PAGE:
A Texas Parks and Wildlife Department (TPWD) press release dated Tuesday, Oct. 22, suggested that Texas needed “… some timely cold fronts and moisture this fall … to enjoy the young ducks the Dakotas produced this summer.”
Backtracking the cold front that brought Texas several inches of rain and temperatures in the low 40s near the end of last week, it passed through the Dakotas about four or five days earlier. The temperature in Fargo was 41 during that time. I don’t know how low the temperature has to be to move ducks out of the prairie potholes and send them flying south, but the low 40s and north wind here sure made it feel like winter.
Waterfowl like riding cold north winds south and then in early spring to ride warm south breezes back north. So, I’m guessing that last week’s wet norther started bringing waterfowl south. At least that’s my hope. Reports from Delta Waterfowl show ducks moved out of North Dakota into South Dakota and are holding there, but temperatures in the 20s there this week could move them.
Hurricane Olga is kicking up in the Gulf but doesn’t look like it will affect Texas. A storm could bring more rain and scatter ducks by giving them more ponds. Right now, it’s a little dry along the coast and East Texas, according to TPWD. That could mean that ducks are more concentrated in wet areas and easier to hunt. Overall, Kevin Kraai, TPWD’s waterfowl program coordinator, said duck habitat is good for most parts of the state.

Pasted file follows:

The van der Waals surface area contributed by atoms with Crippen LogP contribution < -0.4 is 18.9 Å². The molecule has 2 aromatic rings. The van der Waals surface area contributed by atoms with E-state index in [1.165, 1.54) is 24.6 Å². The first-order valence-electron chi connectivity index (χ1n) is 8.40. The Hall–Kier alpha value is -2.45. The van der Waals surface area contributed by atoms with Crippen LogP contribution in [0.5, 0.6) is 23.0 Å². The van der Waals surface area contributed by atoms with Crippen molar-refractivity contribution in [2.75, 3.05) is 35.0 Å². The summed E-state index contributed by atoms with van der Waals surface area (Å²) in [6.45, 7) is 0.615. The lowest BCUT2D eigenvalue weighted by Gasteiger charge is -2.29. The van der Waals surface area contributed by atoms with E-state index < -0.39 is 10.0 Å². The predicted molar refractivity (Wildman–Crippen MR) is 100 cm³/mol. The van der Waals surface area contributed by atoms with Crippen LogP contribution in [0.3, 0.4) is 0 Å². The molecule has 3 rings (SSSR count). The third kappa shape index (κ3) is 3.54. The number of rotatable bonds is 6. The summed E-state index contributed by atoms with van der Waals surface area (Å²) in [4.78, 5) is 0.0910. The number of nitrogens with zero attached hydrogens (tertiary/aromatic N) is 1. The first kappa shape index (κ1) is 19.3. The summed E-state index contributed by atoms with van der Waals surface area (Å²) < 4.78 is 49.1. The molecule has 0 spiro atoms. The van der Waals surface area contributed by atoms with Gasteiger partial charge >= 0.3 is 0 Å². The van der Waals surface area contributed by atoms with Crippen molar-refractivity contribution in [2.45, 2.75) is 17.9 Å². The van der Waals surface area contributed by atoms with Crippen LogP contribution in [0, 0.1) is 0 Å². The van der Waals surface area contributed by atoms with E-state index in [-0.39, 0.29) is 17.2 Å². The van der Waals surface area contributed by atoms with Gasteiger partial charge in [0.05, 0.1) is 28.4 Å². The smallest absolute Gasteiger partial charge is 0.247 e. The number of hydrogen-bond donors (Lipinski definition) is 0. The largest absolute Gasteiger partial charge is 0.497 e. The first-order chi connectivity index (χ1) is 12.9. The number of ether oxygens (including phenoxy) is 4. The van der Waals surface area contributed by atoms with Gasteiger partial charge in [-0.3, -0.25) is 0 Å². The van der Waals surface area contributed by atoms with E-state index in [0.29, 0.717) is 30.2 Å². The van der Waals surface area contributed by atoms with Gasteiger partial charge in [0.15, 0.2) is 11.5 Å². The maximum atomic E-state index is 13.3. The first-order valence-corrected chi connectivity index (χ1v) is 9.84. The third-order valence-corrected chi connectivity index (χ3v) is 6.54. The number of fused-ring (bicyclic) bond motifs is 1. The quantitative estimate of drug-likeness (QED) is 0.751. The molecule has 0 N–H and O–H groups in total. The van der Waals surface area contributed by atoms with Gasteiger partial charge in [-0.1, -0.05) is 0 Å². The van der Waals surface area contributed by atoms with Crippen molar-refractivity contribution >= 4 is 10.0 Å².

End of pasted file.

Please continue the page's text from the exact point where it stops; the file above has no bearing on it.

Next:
The High Plains Mallard Management Area, west of a line from Vernon to Del Rio, is the first area to open on Oct. 26-27. It’ll reopen on Nov. 1 to Jan. 26. The North Zone is everything east of the Vernon/Del Rio line and north of Highway 90 to Interstate 10, then to the Louisiana border. That season is Nov. 1 to Dec. 1, reopening Dec. 7 to Jan. 26.
The South Zone is everything south of the Del Rio to Orange line and opens Nov. 2 to Dec. 1; reopening Dec. 14 to Jan. 26. Now put your newspaper aside and recite all that. It’s a little confusing but said to be scientifically and practically based – but possibly designed to perplex outdoor journalists.
And if you’re new to duck hunting, bag limits, though standardized statewide, vary according to species. See page 73 of the Outdoor Annual for them. New this year is a reduction in the pintail bag limit from two to one. And remember that “dusky ducks” are illegal the first five season days in all zones.
Goose hunters might be disappointed again this year. Poor gosling survival – especially among snow geese – indicates that only 10% of the flocks coming south will be juveniles, which are the easiest to decoy. The seasons open statewide on Nov. 2. Check Outdoor Annual page 74 for closing dates and bag limits.
Goose population could resemble last season for white-fronted and lesser Canadas, but not snows.